Job 1 for Managers: Create a Good Environment for Good Work
To improve the work climate, managers may have to do any number of things—muffle an unfair client, make sure someone is recognized or gets a raise, and lobby higher-ups on behalf of their group and their work.
Don’t underestimate how seductive a doer’s role is; you may want to cling to it. It’s extremely gratifying to conquer the work. I have heard many a manager refer longingly to her old job, the one she knew how to do because it wasn’t as laced with unruly relationships, like managing the difficult or disagreeable client or situation.
Leading is a cycle of choosing managers, judging people, and initiating disruptive changes. It’s going on ahead, alone. Many managers who were asked to initiate abrupt change, to step out and lead, preferred instead to stay tucked in their bunker.
Leaders engage by:
- Selecting managers
- Setting standards
Job 1 for Leaders: Go Toward the Future, Alone
There appears to be only a subtle distinction between the manager’s job of collaborating with other power bases and motivating the troops versus the leader’s role of compelling and persuading others. In fact, there is a huge difference. If you cannot be forceful enough to change a wrong situation, then you have failed that moment of leading.
I Missed the Lead
The division of public diplomacy and public affairs in the U.S. government used to be a freestanding unit of great power and reach—the United States Information Agency (USIA). When I came to head it, USIA had been transferred to the State Department for some two years, and I quickly realized that our charter, to create mutual understanding with foreign countries, had been diminished and spread thin in its new home at State. Our desire to speak directly to the masses in these countries naturally made the diplomats and civil service experts at State uneasy. Foreign affairs experts must concentrate on intimate and secretive dialogue with a few other elite players in their respective foreign countries. No one in this group wanted anyone taking a message directly to the people in, say, Egypt or Indonesia.
So I was overjoyed when a task force consisting of top government experts put together a brilliant white paper on the role played by our public diplomacy messages, which were really from the American people, to the peoples in foreign countries. Importantly, these experts questioned whether this function should stay in State, laying out the advantages of returning to a separate, freestanding structure. This was inspiring to me; at last, an elite group was saying that moving USIA to the State Department might have been a mistake. I went home that night feeling peaceful for the first time in months. The report offered a wise and balanced assessment, with solutions that would improve our ability to build mutual understanding, not only with country officials but with the people of foreign countries, which was the only way we would ever get a dialogue started.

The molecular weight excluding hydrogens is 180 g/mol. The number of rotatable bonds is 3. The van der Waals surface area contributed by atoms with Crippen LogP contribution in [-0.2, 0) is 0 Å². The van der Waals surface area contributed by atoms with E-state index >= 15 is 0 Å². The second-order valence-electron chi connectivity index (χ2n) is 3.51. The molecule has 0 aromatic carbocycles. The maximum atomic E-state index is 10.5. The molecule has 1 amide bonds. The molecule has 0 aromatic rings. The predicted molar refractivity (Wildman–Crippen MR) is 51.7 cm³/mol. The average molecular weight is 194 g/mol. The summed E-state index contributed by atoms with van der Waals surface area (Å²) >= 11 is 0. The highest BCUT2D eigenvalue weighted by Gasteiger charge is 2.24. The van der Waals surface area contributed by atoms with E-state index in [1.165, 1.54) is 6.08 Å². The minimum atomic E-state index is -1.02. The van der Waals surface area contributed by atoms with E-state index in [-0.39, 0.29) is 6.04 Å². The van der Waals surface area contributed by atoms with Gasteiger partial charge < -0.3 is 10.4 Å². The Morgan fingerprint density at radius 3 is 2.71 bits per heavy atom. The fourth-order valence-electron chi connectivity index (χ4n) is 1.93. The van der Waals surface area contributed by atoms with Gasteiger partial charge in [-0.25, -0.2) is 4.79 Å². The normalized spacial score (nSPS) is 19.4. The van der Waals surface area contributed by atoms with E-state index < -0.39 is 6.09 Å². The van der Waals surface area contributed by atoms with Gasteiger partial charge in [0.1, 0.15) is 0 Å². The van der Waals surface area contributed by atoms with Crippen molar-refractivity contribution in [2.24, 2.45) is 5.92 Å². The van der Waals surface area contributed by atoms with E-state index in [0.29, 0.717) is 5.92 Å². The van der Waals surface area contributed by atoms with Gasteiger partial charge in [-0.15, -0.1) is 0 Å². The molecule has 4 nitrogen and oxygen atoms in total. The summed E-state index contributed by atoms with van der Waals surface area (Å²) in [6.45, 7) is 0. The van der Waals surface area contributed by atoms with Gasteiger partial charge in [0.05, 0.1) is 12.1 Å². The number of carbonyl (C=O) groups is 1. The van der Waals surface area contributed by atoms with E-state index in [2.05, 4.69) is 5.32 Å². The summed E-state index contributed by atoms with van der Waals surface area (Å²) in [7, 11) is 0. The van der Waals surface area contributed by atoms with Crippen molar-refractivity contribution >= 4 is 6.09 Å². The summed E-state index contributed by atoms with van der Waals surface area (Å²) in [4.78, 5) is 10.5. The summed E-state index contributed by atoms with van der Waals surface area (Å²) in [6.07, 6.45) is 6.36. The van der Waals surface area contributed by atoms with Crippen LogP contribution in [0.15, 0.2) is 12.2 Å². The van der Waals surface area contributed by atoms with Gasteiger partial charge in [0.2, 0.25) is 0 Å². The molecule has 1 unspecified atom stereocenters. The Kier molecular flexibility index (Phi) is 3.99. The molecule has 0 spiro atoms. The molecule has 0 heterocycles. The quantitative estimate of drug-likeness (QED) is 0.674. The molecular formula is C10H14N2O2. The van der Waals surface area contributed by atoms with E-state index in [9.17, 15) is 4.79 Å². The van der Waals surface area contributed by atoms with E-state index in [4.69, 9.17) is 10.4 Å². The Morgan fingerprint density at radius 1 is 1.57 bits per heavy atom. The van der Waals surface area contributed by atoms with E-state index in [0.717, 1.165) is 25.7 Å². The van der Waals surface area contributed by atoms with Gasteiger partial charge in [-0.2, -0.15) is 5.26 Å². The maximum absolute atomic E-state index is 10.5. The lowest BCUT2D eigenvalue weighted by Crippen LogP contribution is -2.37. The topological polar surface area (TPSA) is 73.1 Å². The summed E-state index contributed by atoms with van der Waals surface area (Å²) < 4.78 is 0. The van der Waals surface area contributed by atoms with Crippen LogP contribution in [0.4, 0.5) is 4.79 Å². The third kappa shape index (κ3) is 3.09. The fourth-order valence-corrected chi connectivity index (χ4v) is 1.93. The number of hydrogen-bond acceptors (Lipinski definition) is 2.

Then nothing happened. Months later, when I pressed the chair of the committee, he told me, “Our job is complete; the paper is written and distributed.” I was appalled. “You mean this report is not a call to action?” He smiled pityingly at me. “No, it’s a white paper,” he said. “You’ll get used to it.”
I never did. I was invited to testify before the Senate in 2004, after I’d left my undersecretary position, about yet another study that discussed how to make public diplomacy, especially to Muslim countries, more effective. I brought up the implications of that earlier white paper—the need to make public diplomacy a separate, freestanding entity—along with my fervent belief in the solutions it posed. But I was speaking as a private citizen; it was too little, too late. I should have tried to be persuasive when I had clout as an undersecretary.
I missed that moment of leadership, when I could have translated the passion I felt about the report into concrete change. I had the same excuse you do: I was busy managing the thousands of pieces of paper and people and didn’t see that moment of leading pass me by.
Jumping into a leader cycle is unnerving. There’s no proof it will work or gain applause in the interim, and not everyone welcomes the disruption. But it’s also called growth, and the disruption doesn’t last forever.
One day, after pushing against a strong wind of resistance, your cycle of leading will be accepted as the new reality. Then you can go back to mastering your work as a doer or creating a great work environment as a manager. My goal is to get you to the leader cycle, for even a day. It’s important to stretch to get there because you care . . . and because you can.
Adapted from I’d Rather Be in Charge: A Legendary Business Leader’s Roadmap for Achieving Pride, Power, and Joy at Work.